Stewart Thorndike on motherhood, snow, chainsaws and Bad Things

by Jennie Kermode

Gayle Rankin, Hari Nef and Rad Pereira in Bad Things
Gayle Rankin, Hari Nef and Rad Pereira in Bad Things Photo: courtesy of Shudder. A Shudder Release

Nine years ago, Stewart Thorndike burst onto the scene with her début feature Lyle, the story of a young woman recovering from a tragedy who becomes convinced that somebody is trying to harm the child she’s carrying. It was intended as part of a trilogy, and it has taken a long time for her to be able to bring the second part, Bad Things, to the screen, but it’s here at last. It follows four friends who travel to a remote hotel which one of their number, Ruthie (Gayle Rankin) has inherited, and where, unfortunately for them, what was intended to be a fun couple of days before the place is sold turns into a fight for survival.

When we meet, Stewart is delighted to learn that I live in Paisley, the same place that Rankin is from, and laments that she can’t be present because of the strike. She begins our interview by explaining how her series of films works.

Stewart Thorndike, director of Bad Things.
Stewart Thorndike, director of Bad Things. Photo: Courtesy of Lida Suchy. A Shudder Release.

“I'm directing a trilogy of films that are about motherhood, and all that power and danger of motherhood. The first one was Lyle, and Bad Things was the second one I directed. And the third one is called Daughter. So the first one looks at my fears of wanting to be a mother, as my relationship was ending with my girlfriend at the time, Ingrid Jungermann, who plays June. And Bad Things really explores the hold that a mother has on you, and how that infests your relationships as you go forward as a grown up in the world. It's this first big epic relationship that you can never separate yourself from, and there's almost a psychological exorcism that's trying to happen and doesn't quite happen. And then Daughter is about a woman who tries to be the perfect mom and sacrifices too much, and then maybe realises at the beginning of the film that she didn't do things right.”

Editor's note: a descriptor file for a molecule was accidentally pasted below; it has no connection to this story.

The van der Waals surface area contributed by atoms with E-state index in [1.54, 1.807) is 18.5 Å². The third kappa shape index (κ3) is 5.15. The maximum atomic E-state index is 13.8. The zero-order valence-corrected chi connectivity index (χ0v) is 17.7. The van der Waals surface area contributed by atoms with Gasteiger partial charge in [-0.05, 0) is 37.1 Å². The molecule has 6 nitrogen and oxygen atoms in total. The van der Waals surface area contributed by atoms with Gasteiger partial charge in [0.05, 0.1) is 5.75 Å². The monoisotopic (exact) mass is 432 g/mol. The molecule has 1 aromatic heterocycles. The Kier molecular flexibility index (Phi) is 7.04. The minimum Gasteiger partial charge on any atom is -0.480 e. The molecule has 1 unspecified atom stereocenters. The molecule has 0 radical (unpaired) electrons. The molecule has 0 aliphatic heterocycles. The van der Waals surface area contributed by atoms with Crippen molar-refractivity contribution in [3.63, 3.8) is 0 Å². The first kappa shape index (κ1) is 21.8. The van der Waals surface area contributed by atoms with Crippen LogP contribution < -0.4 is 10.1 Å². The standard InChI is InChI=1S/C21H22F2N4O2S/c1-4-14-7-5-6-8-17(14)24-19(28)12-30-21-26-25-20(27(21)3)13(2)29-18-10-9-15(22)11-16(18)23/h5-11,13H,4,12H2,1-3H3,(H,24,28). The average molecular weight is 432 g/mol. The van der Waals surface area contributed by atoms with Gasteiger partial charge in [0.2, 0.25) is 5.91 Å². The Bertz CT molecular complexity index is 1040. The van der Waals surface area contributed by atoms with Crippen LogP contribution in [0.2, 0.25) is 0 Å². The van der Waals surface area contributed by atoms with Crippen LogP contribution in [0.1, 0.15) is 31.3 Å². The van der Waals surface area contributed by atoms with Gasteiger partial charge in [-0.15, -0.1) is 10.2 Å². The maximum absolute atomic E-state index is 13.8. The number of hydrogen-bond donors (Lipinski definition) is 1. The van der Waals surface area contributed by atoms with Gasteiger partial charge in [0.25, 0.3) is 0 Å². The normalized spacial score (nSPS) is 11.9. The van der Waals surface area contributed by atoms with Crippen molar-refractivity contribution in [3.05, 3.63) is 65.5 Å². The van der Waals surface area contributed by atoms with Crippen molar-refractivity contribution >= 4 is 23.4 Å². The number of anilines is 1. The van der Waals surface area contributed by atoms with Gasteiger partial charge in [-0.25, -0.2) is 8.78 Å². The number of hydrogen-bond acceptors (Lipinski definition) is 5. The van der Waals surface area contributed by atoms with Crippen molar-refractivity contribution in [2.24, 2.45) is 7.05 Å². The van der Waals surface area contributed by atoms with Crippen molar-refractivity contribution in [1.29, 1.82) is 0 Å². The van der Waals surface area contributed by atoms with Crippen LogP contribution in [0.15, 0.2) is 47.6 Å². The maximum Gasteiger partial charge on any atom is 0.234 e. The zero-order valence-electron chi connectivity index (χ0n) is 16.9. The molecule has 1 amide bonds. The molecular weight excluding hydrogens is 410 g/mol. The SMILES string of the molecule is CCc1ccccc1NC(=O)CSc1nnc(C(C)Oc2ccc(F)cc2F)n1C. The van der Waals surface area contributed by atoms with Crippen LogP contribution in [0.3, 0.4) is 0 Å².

We don’t necessarily see the mother in the film, I observe – there is a degree of ambiguity – but we get a sense of her presence throughout.

“I wanted to feel and to be like a haunting, the mother’s hold on Ruthie,” she says. “It's like this presence that you can't just kill and make go away. This a matricide film, and it's sort of like a demon you can't get rid of, although that's not at all the point that I'm trying to make – it's not supposed to say that the power of motherhood is demonic, it's meant to be multifaceted. It's just powerful. That power can be used for good that power, can be used for damage, or it can just be neglected, but the power is still there.”

There are a number of haunted hotel films out there. Did she have any particular influences?

She thinks for a moment. “A lot of scenes that I that I recalled or maybe are influencing how I like to direct come from Kazan, like On The Waterfront, or Zulawski, like Possession – this kind of frenzy, that they allowed themselves to take, that they let there be theatrics, in the psychological expression. I like that a lot. I really enjoy matching realism and naturalism with a visual frenzy or an outburst. I think I'm hungry for women to show that side of themselves.